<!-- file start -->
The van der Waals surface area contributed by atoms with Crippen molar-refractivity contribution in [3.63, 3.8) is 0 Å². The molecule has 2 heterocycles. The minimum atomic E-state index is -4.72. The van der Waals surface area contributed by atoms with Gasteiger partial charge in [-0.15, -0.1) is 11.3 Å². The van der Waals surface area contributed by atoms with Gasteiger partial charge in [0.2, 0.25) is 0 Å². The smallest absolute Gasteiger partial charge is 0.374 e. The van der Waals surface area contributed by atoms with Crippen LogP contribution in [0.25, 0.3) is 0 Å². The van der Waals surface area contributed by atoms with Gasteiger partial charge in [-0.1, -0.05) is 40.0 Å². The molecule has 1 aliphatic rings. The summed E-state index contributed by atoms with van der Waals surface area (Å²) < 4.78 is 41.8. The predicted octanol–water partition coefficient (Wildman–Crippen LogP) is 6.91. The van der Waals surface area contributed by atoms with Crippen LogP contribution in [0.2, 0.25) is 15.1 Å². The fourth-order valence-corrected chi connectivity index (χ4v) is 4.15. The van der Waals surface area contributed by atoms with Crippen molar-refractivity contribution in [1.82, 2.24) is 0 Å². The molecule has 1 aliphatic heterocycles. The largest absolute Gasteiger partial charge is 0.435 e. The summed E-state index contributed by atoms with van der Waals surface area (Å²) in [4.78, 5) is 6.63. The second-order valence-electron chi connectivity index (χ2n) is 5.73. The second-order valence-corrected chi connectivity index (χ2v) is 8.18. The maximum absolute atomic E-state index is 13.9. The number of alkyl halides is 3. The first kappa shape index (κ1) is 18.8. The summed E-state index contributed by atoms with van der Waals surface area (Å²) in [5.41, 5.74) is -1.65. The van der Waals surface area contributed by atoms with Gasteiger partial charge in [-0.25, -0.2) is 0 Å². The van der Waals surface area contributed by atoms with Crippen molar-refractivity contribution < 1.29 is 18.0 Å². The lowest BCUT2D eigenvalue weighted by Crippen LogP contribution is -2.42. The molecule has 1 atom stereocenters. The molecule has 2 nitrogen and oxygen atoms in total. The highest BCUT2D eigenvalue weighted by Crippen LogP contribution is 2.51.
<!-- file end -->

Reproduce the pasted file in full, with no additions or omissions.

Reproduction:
The van der Waals surface area contributed by atoms with Crippen molar-refractivity contribution in [3.63, 3.8) is 0 Å². The molecule has 2 heterocycles. The minimum atomic E-state index is -4.72. The van der Waals surface area contributed by atoms with Gasteiger partial charge in [-0.15, -0.1) is 11.3 Å². The van der Waals surface area contributed by atoms with Gasteiger partial charge in [0.2, 0.25) is 0 Å². The smallest absolute Gasteiger partial charge is 0.374 e. The van der Waals surface area contributed by atoms with Crippen LogP contribution in [0.25, 0.3) is 0 Å². The van der Waals surface area contributed by atoms with Gasteiger partial charge in [-0.1, -0.05) is 40.0 Å². The molecule has 1 aliphatic rings. The summed E-state index contributed by atoms with van der Waals surface area (Å²) < 4.78 is 41.8. The predicted octanol–water partition coefficient (Wildman–Crippen LogP) is 6.91. The van der Waals surface area contributed by atoms with Crippen LogP contribution in [0.2, 0.25) is 15.1 Å². The fourth-order valence-corrected chi connectivity index (χ4v) is 4.15. The van der Waals surface area contributed by atoms with Crippen molar-refractivity contribution in [1.82, 2.24) is 0 Å². The molecule has 1 aliphatic heterocycles. The largest absolute Gasteiger partial charge is 0.435 e. The summed E-state index contributed by atoms with van der Waals surface area (Å²) in [4.78, 5) is 6.63. The second-order valence-electron chi connectivity index (χ2n) is 5.73. The second-order valence-corrected chi connectivity index (χ2v) is 8.18. The maximum absolute atomic E-state index is 13.9. The number of alkyl halides is 3. The first kappa shape index (κ1) is 18.8. The summed E-state index contributed by atoms with van der Waals surface area (Å²) in [5.41, 5.74) is -1.65. The van der Waals surface area contributed by atoms with Gasteiger partial charge in [-0.25, -0.2) is 0 Å². The van der Waals surface area contributed by atoms with Crippen molar-refractivity contribution < 1.29 is 18.0 Å². The lowest BCUT2D eigenvalue weighted by Crippen LogP contribution is -2.42. The molecule has 1 atom stereocenters. The molecule has 2 nitrogen and oxygen atoms in total. The highest BCUT2D eigenvalue weighted by Crippen LogP contribution is 2.51.